Sometimes, dangerous intersections can be fixed only after community activism

Middle school students in the Bronx have taken up the cause of improving the safety of city streets. After three years of lobbying the city, they can finally point to a result, although it was not the result they wanted. The students, members of a youth program called Bronx Helpers, have tried to get a traffic light installed at the intersection of East 172nd Street and Townsend Avenue.

The students say that motorists speed down Townsend Avenue without regard for pedestrians. Moreover, they say it’s difficult for pedestrians trying to cross the street to see oncoming cars because the city allows parking right to the corner.

The city responded to student concerns by installing a No Standing sign to prohibit parking close to the intersection, allowing pedestrians to see and be seen. However, some residents believe that this was the wrong solution and that a No Standing sign takes valuable street parking away from neighborhood residents. Some residents would prefer a stop light that would slow traffic while retaining parking spaces – and this was the students’ original goal.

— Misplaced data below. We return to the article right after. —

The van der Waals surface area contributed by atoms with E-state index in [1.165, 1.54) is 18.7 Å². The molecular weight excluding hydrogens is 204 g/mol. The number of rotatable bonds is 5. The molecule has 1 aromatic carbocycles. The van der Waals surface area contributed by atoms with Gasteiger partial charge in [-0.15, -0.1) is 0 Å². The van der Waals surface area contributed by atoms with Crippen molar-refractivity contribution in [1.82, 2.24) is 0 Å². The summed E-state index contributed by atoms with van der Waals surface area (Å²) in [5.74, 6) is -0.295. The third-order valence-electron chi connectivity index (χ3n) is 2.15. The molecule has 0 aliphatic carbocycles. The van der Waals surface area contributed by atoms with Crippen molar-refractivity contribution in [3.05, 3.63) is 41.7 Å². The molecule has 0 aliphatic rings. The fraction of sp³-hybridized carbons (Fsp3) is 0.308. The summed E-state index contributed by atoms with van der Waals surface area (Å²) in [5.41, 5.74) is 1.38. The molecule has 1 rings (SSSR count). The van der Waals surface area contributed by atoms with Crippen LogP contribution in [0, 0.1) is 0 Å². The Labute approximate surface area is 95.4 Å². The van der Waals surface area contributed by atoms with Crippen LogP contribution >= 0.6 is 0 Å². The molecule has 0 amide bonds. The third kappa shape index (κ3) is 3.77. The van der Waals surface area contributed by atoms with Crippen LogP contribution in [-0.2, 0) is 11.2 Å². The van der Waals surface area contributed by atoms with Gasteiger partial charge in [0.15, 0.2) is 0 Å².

The students are continuing to lobby the city for other traffic improvements, now focusing on creating a Neighborhood Slow Zone in Mount Eden that would reduce speed limits and add other traffic safety measures.

Another South Bronx intersection that had attracted local attention was the corner at East 156th and Kelly streets. The local Community Board spent 13 years lobbying the Department of Transportation for a stop sign before a New York Daily News inquiry finally spurred the DOT to take action.

Although pleased that the DOT finally took action, Raphael Salamanca Jr. said that he was concerned that it took media intervention to get results even though there had been 23 accidents in five years and 13 years of Community Board requests for action. The most recent incident was on Feb. 22, when a police van crashed into the front steps of a house with a day care center on the first floor.

Advocacy groups such as the nonprofit Transportation Alternatives have developed different ways to highlight dangerous intersections in New York City. The Transportation Alternatives website, crashstat.com, lists the intersection at 33rd and Park as the most dangerous in the city; 163 people have been struck by motorists since 1996 at this location. Another dangerous intersection, according to crashstat.com, is at the Bowery and East Houston Street.

The city’s Department of Transportation has said that the website is out of date and that overall pedestrian accidents in the city are down by 37 percent. However, people who live near problem intersections, such as the students in the Bronx, are unlikely to be comforted by the city’s response, especially when it takes three years to get a No Standing sign.

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